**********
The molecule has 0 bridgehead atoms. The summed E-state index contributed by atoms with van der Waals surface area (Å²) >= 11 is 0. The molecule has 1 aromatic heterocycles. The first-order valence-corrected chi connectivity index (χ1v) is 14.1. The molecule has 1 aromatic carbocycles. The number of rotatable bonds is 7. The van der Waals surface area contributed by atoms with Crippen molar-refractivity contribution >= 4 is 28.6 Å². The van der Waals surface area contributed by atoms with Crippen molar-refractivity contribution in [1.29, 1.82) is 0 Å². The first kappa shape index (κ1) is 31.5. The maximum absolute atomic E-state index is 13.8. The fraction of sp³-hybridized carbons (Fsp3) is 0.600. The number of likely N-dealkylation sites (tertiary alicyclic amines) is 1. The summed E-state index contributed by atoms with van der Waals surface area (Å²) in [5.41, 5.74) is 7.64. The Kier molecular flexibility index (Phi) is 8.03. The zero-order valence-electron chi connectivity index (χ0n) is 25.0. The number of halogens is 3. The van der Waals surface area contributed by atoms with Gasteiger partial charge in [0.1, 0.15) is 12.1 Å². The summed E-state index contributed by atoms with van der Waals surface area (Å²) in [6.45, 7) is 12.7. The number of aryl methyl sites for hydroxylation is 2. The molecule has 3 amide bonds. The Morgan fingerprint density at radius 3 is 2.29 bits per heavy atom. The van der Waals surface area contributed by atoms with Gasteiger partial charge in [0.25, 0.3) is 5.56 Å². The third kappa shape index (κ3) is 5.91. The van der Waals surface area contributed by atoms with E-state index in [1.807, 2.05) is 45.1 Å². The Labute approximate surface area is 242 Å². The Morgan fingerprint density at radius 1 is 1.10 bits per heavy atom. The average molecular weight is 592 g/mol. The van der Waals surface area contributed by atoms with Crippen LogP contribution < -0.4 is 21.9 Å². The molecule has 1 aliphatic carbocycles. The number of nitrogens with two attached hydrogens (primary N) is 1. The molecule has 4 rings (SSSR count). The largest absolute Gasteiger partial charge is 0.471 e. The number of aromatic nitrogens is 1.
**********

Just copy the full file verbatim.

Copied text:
The molecule has 0 bridgehead atoms. The summed E-state index contributed by atoms with van der Waals surface area (Å²) >= 11 is 0. The molecule has 1 aromatic heterocycles. The first-order valence-corrected chi connectivity index (χ1v) is 14.1. The molecule has 1 aromatic carbocycles. The number of rotatable bonds is 7. The van der Waals surface area contributed by atoms with Crippen molar-refractivity contribution >= 4 is 28.6 Å². The van der Waals surface area contributed by atoms with Crippen molar-refractivity contribution in [1.29, 1.82) is 0 Å². The first kappa shape index (κ1) is 31.5. The maximum absolute atomic E-state index is 13.8. The fraction of sp³-hybridized carbons (Fsp3) is 0.600. The number of likely N-dealkylation sites (tertiary alicyclic amines) is 1. The summed E-state index contributed by atoms with van der Waals surface area (Å²) in [5.41, 5.74) is 7.64. The Kier molecular flexibility index (Phi) is 8.03. The zero-order valence-electron chi connectivity index (χ0n) is 25.0. The number of halogens is 3. The van der Waals surface area contributed by atoms with Gasteiger partial charge in [0.1, 0.15) is 12.1 Å². The summed E-state index contributed by atoms with van der Waals surface area (Å²) in [6.45, 7) is 12.7. The number of aryl methyl sites for hydroxylation is 2. The molecule has 3 amide bonds. The Morgan fingerprint density at radius 3 is 2.29 bits per heavy atom. The van der Waals surface area contributed by atoms with Gasteiger partial charge in [0.25, 0.3) is 5.56 Å². The third kappa shape index (κ3) is 5.91. The van der Waals surface area contributed by atoms with E-state index in [1.807, 2.05) is 45.1 Å². The Labute approximate surface area is 242 Å². The Morgan fingerprint density at radius 1 is 1.10 bits per heavy atom. The average molecular weight is 592 g/mol. The van der Waals surface area contributed by atoms with Crippen LogP contribution < -0.4 is 21.9 Å². The molecule has 1 aliphatic carbocycles. The number of nitrogens with two attached hydrogens (primary N) is 1. The molecule has 4 rings (SSSR count). The largest absolute Gasteiger partial charge is 0.471 e. The number of aromatic nitrogens is 1.